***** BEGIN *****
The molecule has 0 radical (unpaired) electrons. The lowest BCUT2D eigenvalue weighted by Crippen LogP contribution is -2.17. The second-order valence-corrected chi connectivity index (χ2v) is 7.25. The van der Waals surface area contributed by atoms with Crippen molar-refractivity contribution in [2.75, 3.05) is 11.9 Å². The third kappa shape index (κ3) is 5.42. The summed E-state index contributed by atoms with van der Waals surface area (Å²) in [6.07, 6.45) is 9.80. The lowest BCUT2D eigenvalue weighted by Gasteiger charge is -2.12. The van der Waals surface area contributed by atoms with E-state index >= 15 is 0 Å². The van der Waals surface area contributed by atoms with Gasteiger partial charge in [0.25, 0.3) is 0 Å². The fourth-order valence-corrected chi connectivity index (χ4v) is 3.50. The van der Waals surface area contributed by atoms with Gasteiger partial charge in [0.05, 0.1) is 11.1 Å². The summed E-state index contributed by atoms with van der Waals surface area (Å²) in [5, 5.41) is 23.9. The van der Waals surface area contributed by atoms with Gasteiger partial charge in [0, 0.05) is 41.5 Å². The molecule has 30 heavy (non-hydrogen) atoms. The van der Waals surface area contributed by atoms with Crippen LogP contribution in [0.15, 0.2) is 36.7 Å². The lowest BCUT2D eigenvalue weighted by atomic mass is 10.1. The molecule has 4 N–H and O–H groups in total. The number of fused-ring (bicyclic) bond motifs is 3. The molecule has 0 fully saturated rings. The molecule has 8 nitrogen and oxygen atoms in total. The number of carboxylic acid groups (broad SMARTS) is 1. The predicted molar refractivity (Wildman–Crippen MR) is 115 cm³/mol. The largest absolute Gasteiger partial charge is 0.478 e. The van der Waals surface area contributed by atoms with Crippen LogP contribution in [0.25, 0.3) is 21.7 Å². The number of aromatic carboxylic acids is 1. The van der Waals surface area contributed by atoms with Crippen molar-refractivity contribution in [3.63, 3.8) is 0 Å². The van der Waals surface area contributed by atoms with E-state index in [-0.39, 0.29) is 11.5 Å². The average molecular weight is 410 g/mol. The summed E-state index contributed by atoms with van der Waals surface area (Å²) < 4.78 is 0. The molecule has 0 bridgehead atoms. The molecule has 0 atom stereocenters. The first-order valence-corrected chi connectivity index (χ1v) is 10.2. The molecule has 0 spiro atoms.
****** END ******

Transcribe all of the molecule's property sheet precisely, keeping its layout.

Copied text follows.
The molecule has 0 radical (unpaired) electrons. The lowest BCUT2D eigenvalue weighted by Crippen LogP contribution is -2.17. The second-order valence-corrected chi connectivity index (χ2v) is 7.25. The van der Waals surface area contributed by atoms with Crippen molar-refractivity contribution in [2.75, 3.05) is 11.9 Å². The third kappa shape index (κ3) is 5.42. The summed E-state index contributed by atoms with van der Waals surface area (Å²) in [6.07, 6.45) is 9.80. The lowest BCUT2D eigenvalue weighted by Gasteiger charge is -2.12. The van der Waals surface area contributed by atoms with E-state index >= 15 is 0 Å². The van der Waals surface area contributed by atoms with Gasteiger partial charge in [0.25, 0.3) is 0 Å². The fourth-order valence-corrected chi connectivity index (χ4v) is 3.50. The van der Waals surface area contributed by atoms with Gasteiger partial charge in [0.05, 0.1) is 11.1 Å². The summed E-state index contributed by atoms with van der Waals surface area (Å²) in [5, 5.41) is 23.9. The van der Waals surface area contributed by atoms with Gasteiger partial charge in [0, 0.05) is 41.5 Å². The molecule has 30 heavy (non-hydrogen) atoms. The van der Waals surface area contributed by atoms with Crippen LogP contribution in [0.15, 0.2) is 36.7 Å². The lowest BCUT2D eigenvalue weighted by atomic mass is 10.1. The molecule has 4 N–H and O–H groups in total. The number of fused-ring (bicyclic) bond motifs is 3. The molecule has 0 fully saturated rings. The molecule has 8 nitrogen and oxygen atoms in total. The number of carboxylic acid groups (broad SMARTS) is 1. The predicted molar refractivity (Wildman–Crippen MR) is 115 cm³/mol. The largest absolute Gasteiger partial charge is 0.478 e. The van der Waals surface area contributed by atoms with Crippen LogP contribution in [0.25, 0.3) is 21.7 Å². The number of aromatic carboxylic acids is 1. The van der Waals surface area contributed by atoms with Crippen molar-refractivity contribution in [3.63, 3.8) is 0 Å². The van der Waals surface area contributed by atoms with E-state index in [-0.39, 0.29) is 11.5 Å². The average molecular weight is 410 g/mol. The summed E-state index contributed by atoms with van der Waals surface area (Å²) < 4.78 is 0. The molecule has 0 bridgehead atoms. The molecule has 0 atom stereocenters. The first-order valence-corrected chi connectivity index (χ1v) is 10.2. The molecule has 0 spiro atoms.